En rout to the moon, The Scientist is revealed as a spy, and Copilot Beefcake and him duke it out, thereby causing the ship to go a bit off course, and then having no choice but to make an emergency landing on the moon. Unfortunately, they’ve expended all their fuel and can’t get back home.
Beefcake and the Spy (Which was by the way the name of my college roomate’s punk band) head out to set up an antenna to communicate with earth. The Spy dies in more-or-less an accident, and Briteis and Beefcake (Coincidentally, there was a Charlton comic by that name in the mid-70s) manage to contact earth.
Earth tells them they are now officially a moonbase, and that they’ll be shipping out supplies and a rescue rocket. The president of the US - a woman! - tells them that Americans won’t tolerate a man and a woman shacked up on the moon for weeks and weeks until the rescue mission can be launched, so they’ll have to get married and Beefcake is promoted to General Beefcake (You know, I want to make a bad joke about this, but words just fail me) so he can outrank his wife.
In my review of the faaaaaaaaaaaarrrrrrrrrrrrrr superior “Destination Moon” ( http://www.republibot.com/content/classic-sf-movie-review-%E2%80%9Cdesti... ) I mentioned how there is a thread about espionage in the first half of the film that’s completely dropped in the second half. I theorized that it’s a periscope, an artifact left over from an earlier draft of the script that might have involved a spy. Having seen this - Heinlein’s very next (and last) film - I’m convinced of it. Both films have basically the same plot: The first manned landing on the moon; and both have basically the same hook: the landing gets botched and the astronauts are stranded a quarter million miles from home in very unfriendly surroundings. In fact, both scripts third act revolves entirely around using too much fuel on landing. In “Destination Moon,” the pilot simply botches the landing (I admire that - pilot error is so simple, and so rarely used!), and in “Moonbase” it’s because they were off course thanks to the spy/saboteur. I honestly believe that this film was built out of unused bits of Destination Moon.
When Heinlein found out how they’d changed his script, he was outraged and disowned the film, and he never had any movie work again for the remainder of his life. It’s easy to take his side - from about 1948 to about 1960 he was unquestionably the best American SF author - but the fact of the matter is that this is a goofy little film, and not very good. Even if we factor in that it was originally intended as a pilot that got chopped up, it *Still* isn’t very good.
That awful space station, those embarrassing uniforms - obviously intended for titillation in the early 50s - the entirely trivial death of the spy, and the hokey dialog are all his fault, regardless of who doctored the script. On the other hand, there’s some slow, but genuinely interesting bits like when they go in to waaaaaay too much detail about the nature of the Spy Cell in the US, or the unpredictable way that weight/cost ratios have led to women taking the lead in space exploration. Heinlein can take the credit for those as well, but the whole thing still feels half-cooked and off base.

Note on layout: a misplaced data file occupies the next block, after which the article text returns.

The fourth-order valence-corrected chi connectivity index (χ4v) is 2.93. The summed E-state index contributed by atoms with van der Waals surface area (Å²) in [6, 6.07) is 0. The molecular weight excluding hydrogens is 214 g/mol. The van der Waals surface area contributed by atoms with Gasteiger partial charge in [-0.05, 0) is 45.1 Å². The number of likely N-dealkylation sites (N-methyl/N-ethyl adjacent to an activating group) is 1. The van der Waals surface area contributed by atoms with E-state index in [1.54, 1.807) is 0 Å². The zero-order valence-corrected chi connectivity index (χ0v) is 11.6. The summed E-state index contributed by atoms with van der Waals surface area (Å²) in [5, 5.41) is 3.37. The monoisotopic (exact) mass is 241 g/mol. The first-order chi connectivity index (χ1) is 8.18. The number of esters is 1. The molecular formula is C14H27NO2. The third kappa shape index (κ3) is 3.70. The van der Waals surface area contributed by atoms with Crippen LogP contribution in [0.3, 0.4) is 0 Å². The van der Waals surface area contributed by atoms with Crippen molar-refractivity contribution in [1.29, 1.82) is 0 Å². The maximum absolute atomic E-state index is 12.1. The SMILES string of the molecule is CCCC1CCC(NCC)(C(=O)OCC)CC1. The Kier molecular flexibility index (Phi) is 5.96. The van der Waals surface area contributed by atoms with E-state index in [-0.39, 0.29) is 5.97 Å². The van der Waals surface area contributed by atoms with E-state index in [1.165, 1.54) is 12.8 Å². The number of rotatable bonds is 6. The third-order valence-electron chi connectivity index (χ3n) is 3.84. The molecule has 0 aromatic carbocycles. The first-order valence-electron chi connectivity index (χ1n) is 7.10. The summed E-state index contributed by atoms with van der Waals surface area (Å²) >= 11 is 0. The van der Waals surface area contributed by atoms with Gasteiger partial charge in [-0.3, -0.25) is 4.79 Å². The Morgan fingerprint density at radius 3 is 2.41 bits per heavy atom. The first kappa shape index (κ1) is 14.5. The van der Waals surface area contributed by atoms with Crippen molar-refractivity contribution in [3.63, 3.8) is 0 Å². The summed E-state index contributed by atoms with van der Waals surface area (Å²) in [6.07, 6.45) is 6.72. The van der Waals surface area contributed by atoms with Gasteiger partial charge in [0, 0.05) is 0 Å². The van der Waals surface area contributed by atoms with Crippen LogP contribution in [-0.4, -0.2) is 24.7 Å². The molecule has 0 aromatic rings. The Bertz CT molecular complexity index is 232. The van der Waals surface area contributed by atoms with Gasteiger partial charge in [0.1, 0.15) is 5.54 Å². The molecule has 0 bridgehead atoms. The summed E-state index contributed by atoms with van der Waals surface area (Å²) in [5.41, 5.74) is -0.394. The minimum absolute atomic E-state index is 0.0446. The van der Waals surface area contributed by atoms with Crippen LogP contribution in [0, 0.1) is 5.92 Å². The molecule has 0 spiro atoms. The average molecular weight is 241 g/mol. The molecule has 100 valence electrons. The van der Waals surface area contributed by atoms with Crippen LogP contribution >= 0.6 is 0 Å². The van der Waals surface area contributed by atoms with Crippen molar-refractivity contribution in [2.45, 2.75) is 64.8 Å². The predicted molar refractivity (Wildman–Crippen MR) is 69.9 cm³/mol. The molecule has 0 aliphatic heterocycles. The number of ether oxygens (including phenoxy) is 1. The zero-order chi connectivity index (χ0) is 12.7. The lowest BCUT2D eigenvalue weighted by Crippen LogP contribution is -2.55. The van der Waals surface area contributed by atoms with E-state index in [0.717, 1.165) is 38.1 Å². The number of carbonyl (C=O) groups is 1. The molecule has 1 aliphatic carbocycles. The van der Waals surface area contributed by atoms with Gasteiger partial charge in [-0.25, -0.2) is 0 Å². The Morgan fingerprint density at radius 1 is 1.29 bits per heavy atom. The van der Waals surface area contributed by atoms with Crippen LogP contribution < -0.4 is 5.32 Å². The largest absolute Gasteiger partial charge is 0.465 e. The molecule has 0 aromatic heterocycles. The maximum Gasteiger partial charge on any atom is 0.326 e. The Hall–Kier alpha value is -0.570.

The female Emancipation in space flight thing is pretty cool in concept, and a woman president in 1970 is a pretty snazzy idea, and I’ll give Heinlein the benefit of the doubt for those as well, but then there’s the terrible way the rewrite undercuts these elements: Briteis is a spoiled, petulant brat, the female president is more concerned with appearances than anything else, and there’s an “Aw, shucks, you can let women lead, but you can’t make those knuckleheads think, now can ya?” attitude to the film that undercuts its more progressive elements. Most of this is the hack co-writer’s fault, I’m sure, but some of it is the director, and some of it is Heinlein himself.
Obviously, he’s the one who came up with the bad nickname of “Bright Eyes” for the colonel. It’s a bad movie, and we can’t really blame Heinlein for that, but it would have been a bad pilot, and we *Can* blame him for that much.
As soon as production wrapped on this, the same producers used the same sets and space suits to film the grade-Z schlock film “Cat Women of the Moon” starring Sonny Tufts. It was released just one day after “Moonbase.” As a final insult, more people saw that movie than saw this one.
I’d say avoid this one unless you’re a bleeding-from-the-ears Heinlein fanatic, or you've got a thing for Hayden Roark. If you’ve got to watch it, track down the MST3K version so that Joel and the ‘Bots can ease the pain. It’s just not a good film.